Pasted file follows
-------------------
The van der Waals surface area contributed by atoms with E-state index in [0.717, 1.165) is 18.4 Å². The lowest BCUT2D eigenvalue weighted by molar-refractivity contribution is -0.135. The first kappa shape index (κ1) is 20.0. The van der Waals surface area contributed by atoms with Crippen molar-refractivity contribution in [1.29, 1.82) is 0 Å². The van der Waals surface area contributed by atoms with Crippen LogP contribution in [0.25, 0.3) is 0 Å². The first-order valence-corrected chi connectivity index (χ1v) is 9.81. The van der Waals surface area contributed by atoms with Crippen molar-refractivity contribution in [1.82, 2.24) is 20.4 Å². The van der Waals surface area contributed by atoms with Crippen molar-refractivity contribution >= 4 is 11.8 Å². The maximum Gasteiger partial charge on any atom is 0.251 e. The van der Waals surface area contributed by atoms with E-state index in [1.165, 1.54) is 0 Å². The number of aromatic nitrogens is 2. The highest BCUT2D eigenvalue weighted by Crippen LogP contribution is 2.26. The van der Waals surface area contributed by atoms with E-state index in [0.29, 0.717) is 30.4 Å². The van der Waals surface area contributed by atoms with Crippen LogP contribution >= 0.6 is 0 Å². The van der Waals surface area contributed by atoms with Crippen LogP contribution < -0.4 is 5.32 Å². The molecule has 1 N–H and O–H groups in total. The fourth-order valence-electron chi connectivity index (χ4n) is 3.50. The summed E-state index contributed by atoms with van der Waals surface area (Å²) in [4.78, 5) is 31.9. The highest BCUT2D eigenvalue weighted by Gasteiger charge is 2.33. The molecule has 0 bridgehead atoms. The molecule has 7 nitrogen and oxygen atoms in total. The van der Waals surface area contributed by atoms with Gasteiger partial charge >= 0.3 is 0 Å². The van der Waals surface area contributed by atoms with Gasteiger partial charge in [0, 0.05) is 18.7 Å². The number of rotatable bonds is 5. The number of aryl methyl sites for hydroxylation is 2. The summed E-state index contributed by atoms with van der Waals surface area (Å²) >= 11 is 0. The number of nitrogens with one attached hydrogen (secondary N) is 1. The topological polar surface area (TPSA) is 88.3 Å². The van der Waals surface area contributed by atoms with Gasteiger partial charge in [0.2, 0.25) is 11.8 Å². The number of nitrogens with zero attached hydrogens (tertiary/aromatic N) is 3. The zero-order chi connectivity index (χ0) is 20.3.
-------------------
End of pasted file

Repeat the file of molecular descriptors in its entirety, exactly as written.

The van der Waals surface area contributed by atoms with E-state index in [0.717, 1.165) is 18.4 Å². The lowest BCUT2D eigenvalue weighted by molar-refractivity contribution is -0.135. The first kappa shape index (κ1) is 20.0. The van der Waals surface area contributed by atoms with Crippen molar-refractivity contribution in [1.29, 1.82) is 0 Å². The van der Waals surface area contributed by atoms with Crippen LogP contribution in [0.25, 0.3) is 0 Å². The first-order valence-corrected chi connectivity index (χ1v) is 9.81. The van der Waals surface area contributed by atoms with Crippen molar-refractivity contribution in [1.82, 2.24) is 20.4 Å². The van der Waals surface area contributed by atoms with Crippen molar-refractivity contribution >= 4 is 11.8 Å². The maximum Gasteiger partial charge on any atom is 0.251 e. The van der Waals surface area contributed by atoms with E-state index in [1.165, 1.54) is 0 Å². The number of aromatic nitrogens is 2. The highest BCUT2D eigenvalue weighted by Crippen LogP contribution is 2.26. The van der Waals surface area contributed by atoms with E-state index in [0.29, 0.717) is 30.4 Å². The van der Waals surface area contributed by atoms with Crippen LogP contribution >= 0.6 is 0 Å². The van der Waals surface area contributed by atoms with Crippen LogP contribution < -0.4 is 5.32 Å². The molecule has 1 N–H and O–H groups in total. The fourth-order valence-electron chi connectivity index (χ4n) is 3.50. The summed E-state index contributed by atoms with van der Waals surface area (Å²) in [4.78, 5) is 31.9. The highest BCUT2D eigenvalue weighted by Gasteiger charge is 2.33. The molecule has 0 bridgehead atoms. The molecule has 7 nitrogen and oxygen atoms in total. The van der Waals surface area contributed by atoms with Gasteiger partial charge >= 0.3 is 0 Å². The van der Waals surface area contributed by atoms with Gasteiger partial charge in [0, 0.05) is 18.7 Å². The number of rotatable bonds is 5. The number of aryl methyl sites for hydroxylation is 2. The summed E-state index contributed by atoms with van der Waals surface area (Å²) >= 11 is 0. The number of nitrogens with one attached hydrogen (secondary N) is 1. The topological polar surface area (TPSA) is 88.3 Å². The van der Waals surface area contributed by atoms with Gasteiger partial charge in [0.2, 0.25) is 11.8 Å². The number of nitrogens with zero attached hydrogens (tertiary/aromatic N) is 3. The zero-order chi connectivity index (χ0) is 20.3.